What is the minimum viable IAM policy for Snowplow operation?


Not that we don’t trust that our Snowplow installation won’t go rogue, but you can never be too careful with your data, right? The IAM setup page gives a rather permissive policy to get things going, but how much can it be restricted? From a very out-of-date setup, we give our snowplow_operator:

    "Action": [
    "Resource": [
    "Effect": "Allow"
    "Action": [
    "Resource": [
    "Effect": "Allow",
    "Condition": {
        "StringEquals": {
            "ec2:Region": "us-west-2"
    "Action": [
    "Effect": "Allow",
    "Resource": [
# and S3 stuff for ETL...

Is this the best we can do? Particularly the *s for EMR, Cloudwatch, and SDB seem large, with the EC2 * being marginally better in that it’s restricted to a particular region. (Note that I’m not even sure that these permissions are sufficient for late-model Snowplows, since we’re so far behind the times.)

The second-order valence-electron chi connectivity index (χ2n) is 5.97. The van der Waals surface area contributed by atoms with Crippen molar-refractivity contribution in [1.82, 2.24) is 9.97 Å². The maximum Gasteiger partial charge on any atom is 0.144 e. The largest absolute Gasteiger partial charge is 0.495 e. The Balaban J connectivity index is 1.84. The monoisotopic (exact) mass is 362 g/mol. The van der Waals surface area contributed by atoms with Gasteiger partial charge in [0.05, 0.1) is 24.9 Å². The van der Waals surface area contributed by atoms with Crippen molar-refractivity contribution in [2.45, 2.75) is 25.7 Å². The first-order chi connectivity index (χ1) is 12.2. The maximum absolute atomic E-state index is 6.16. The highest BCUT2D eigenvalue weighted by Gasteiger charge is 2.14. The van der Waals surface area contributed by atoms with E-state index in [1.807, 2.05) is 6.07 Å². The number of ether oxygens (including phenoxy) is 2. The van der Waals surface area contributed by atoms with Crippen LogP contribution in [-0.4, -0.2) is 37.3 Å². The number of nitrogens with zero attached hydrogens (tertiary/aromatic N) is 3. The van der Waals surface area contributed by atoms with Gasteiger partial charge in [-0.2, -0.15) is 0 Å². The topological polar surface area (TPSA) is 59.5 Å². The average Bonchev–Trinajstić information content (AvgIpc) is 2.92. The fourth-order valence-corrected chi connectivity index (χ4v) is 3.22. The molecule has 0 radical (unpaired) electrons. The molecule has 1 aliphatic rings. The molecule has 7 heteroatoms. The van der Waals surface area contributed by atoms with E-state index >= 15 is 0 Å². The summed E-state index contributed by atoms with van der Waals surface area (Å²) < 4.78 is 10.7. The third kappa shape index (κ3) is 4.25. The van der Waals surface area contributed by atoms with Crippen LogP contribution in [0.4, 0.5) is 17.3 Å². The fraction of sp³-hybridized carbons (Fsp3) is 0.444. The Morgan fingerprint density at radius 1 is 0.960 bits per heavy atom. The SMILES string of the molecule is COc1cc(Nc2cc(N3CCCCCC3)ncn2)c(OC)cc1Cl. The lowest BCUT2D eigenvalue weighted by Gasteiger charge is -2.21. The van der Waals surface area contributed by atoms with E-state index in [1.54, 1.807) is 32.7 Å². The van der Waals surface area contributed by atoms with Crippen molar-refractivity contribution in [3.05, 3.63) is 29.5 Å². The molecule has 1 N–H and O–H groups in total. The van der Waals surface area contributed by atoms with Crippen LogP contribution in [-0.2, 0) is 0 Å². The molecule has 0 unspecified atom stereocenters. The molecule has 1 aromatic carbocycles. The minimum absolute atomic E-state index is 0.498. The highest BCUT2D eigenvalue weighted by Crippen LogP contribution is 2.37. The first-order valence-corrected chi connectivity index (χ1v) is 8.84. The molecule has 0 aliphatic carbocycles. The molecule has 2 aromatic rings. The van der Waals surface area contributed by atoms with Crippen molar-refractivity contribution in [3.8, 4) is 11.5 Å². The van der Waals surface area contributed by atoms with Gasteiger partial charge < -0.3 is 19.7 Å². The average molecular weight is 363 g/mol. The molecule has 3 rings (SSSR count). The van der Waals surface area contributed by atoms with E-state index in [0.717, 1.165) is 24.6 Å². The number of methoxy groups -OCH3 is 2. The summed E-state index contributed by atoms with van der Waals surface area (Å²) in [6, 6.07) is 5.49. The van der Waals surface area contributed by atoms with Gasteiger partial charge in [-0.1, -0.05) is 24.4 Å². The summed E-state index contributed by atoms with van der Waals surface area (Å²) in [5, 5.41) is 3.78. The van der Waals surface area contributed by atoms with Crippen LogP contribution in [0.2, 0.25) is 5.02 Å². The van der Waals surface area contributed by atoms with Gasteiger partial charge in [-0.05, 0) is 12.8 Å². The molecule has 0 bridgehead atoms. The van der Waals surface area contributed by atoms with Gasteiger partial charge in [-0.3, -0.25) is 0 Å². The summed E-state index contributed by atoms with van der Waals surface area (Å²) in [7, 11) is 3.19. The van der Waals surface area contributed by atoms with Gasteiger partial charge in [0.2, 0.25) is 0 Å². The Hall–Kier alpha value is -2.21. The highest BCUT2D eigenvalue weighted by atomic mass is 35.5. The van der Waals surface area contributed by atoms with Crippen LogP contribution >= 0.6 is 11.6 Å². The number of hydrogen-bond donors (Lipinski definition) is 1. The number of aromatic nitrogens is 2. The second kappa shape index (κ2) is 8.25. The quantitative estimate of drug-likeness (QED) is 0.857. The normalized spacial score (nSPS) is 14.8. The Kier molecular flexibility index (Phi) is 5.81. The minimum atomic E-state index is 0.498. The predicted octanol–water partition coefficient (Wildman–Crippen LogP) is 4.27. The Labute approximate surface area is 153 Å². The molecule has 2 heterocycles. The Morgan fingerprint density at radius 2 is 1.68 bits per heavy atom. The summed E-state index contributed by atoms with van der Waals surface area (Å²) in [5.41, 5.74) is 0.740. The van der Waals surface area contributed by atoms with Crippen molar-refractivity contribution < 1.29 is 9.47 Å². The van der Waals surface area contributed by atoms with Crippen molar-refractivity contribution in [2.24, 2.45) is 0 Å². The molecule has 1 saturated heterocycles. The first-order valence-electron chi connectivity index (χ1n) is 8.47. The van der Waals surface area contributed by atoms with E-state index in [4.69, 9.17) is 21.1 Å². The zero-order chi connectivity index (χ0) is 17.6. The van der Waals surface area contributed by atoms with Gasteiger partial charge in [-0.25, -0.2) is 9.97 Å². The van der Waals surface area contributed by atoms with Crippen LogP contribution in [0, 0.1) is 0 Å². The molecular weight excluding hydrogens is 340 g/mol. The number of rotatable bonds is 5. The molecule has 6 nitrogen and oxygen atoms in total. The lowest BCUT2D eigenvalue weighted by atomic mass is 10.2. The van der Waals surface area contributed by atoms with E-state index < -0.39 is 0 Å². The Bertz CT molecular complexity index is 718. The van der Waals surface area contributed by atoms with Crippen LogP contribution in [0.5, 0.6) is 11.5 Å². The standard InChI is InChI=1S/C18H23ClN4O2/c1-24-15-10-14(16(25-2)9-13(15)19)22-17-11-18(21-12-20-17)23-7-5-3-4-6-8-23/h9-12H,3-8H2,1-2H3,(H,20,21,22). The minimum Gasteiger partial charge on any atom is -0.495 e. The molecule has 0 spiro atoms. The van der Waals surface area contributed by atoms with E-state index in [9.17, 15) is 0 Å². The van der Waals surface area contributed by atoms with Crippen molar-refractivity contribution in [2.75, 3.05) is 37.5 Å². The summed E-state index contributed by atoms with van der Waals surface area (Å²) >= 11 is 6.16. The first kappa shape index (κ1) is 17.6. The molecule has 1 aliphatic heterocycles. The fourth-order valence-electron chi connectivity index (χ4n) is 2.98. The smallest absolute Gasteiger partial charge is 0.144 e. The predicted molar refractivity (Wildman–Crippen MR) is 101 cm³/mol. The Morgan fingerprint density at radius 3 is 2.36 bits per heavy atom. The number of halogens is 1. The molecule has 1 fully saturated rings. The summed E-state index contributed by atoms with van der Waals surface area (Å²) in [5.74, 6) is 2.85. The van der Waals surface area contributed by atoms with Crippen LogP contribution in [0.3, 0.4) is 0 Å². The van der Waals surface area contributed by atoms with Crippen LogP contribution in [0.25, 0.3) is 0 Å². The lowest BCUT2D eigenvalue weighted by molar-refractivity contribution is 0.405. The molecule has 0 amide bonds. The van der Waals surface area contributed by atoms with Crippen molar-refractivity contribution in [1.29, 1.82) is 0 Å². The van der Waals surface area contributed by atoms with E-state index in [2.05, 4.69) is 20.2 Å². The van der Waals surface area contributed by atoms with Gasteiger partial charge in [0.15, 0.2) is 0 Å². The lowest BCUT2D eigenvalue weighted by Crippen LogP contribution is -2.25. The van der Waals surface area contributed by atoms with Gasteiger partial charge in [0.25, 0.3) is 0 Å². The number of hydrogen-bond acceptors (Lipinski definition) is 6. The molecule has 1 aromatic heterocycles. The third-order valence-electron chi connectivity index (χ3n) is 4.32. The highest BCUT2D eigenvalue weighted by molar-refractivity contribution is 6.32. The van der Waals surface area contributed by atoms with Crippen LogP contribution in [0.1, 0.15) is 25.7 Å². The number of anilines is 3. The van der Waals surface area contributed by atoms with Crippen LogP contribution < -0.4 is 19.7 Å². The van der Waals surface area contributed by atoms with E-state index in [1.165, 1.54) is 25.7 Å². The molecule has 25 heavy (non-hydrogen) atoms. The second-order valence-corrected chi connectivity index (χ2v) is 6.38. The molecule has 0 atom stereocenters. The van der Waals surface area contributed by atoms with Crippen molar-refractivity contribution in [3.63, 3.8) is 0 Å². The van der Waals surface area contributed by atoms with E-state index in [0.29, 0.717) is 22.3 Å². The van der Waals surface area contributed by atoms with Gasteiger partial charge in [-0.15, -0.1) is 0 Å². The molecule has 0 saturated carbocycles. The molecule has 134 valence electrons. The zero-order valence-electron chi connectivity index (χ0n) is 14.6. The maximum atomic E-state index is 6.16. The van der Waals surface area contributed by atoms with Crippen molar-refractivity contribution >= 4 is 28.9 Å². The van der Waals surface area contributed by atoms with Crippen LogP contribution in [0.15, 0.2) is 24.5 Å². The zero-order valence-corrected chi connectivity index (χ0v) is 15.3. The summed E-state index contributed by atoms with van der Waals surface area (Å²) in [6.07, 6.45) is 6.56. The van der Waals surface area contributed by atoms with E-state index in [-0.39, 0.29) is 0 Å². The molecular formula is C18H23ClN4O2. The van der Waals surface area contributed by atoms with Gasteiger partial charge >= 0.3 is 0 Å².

Hi @alexc-sigfig - here is our wiki page for the Snowplow operator’s permissions: Setup IAM permissions for operating Snowplow.

Snowplow necessarily requires a lot of AWS permissions to run - it is strongly recommended to setup Snowplow in an exclusive AWS sub-account.


This is maybe more of an AWS question than a Snowplow question, but which resources need to be under the same AWS account? Can I get away with setting up a new collector and emr-etl-runner (and their associated S3 buckets) in a sub-account, but send the data into Redshift owned by another AWS account?


Yes sure - you can keep Redshift in a separate AWS account (many of our customers do).